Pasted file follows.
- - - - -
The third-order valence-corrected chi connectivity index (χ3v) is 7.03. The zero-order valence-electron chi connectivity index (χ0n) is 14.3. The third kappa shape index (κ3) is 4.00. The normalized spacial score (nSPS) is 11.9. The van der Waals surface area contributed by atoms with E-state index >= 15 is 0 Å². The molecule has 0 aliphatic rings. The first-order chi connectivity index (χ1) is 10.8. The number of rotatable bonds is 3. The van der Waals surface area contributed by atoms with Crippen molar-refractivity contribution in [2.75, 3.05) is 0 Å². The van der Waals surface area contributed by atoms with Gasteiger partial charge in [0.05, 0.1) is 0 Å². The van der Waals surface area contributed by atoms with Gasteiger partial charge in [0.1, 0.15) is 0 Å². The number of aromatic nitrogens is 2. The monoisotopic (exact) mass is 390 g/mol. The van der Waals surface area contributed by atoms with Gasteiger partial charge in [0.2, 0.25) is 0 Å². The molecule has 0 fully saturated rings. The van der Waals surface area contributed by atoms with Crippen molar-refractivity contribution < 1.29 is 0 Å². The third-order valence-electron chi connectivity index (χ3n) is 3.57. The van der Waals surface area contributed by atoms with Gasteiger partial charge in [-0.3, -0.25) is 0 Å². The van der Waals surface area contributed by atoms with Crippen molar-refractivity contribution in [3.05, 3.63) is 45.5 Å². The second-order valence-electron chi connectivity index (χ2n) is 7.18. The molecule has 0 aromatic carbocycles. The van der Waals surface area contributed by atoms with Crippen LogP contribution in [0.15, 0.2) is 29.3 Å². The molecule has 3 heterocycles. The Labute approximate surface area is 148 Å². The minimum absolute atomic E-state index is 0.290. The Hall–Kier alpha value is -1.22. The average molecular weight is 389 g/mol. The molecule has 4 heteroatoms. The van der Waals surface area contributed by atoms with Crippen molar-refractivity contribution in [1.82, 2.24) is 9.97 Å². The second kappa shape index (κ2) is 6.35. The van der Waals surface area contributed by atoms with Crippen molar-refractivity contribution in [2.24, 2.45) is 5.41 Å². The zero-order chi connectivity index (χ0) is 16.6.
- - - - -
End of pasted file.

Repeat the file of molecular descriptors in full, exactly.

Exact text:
The third-order valence-corrected chi connectivity index (χ3v) is 7.03. The zero-order valence-electron chi connectivity index (χ0n) is 14.3. The third kappa shape index (κ3) is 4.00. The normalized spacial score (nSPS) is 11.9. The van der Waals surface area contributed by atoms with E-state index >= 15 is 0 Å². The molecule has 0 aliphatic rings. The first-order chi connectivity index (χ1) is 10.8. The number of rotatable bonds is 3. The van der Waals surface area contributed by atoms with Crippen molar-refractivity contribution in [2.75, 3.05) is 0 Å². The van der Waals surface area contributed by atoms with Gasteiger partial charge in [0.05, 0.1) is 0 Å². The van der Waals surface area contributed by atoms with Gasteiger partial charge in [0.1, 0.15) is 0 Å². The number of aromatic nitrogens is 2. The monoisotopic (exact) mass is 390 g/mol. The van der Waals surface area contributed by atoms with Gasteiger partial charge in [0.2, 0.25) is 0 Å². The molecule has 0 fully saturated rings. The van der Waals surface area contributed by atoms with Crippen molar-refractivity contribution < 1.29 is 0 Å². The third-order valence-electron chi connectivity index (χ3n) is 3.57. The van der Waals surface area contributed by atoms with Gasteiger partial charge in [-0.3, -0.25) is 0 Å². The van der Waals surface area contributed by atoms with Crippen molar-refractivity contribution in [3.05, 3.63) is 45.5 Å². The second-order valence-electron chi connectivity index (χ2n) is 7.18. The molecule has 0 aromatic carbocycles. The van der Waals surface area contributed by atoms with Crippen LogP contribution in [0.15, 0.2) is 29.3 Å². The molecule has 3 heterocycles. The Labute approximate surface area is 148 Å². The minimum absolute atomic E-state index is 0.290. The Hall–Kier alpha value is -1.22. The average molecular weight is 389 g/mol. The molecule has 4 heteroatoms. The van der Waals surface area contributed by atoms with Crippen molar-refractivity contribution in [1.82, 2.24) is 9.97 Å². The second kappa shape index (κ2) is 6.35. The van der Waals surface area contributed by atoms with Crippen molar-refractivity contribution in [2.24, 2.45) is 5.41 Å². The zero-order chi connectivity index (χ0) is 16.6.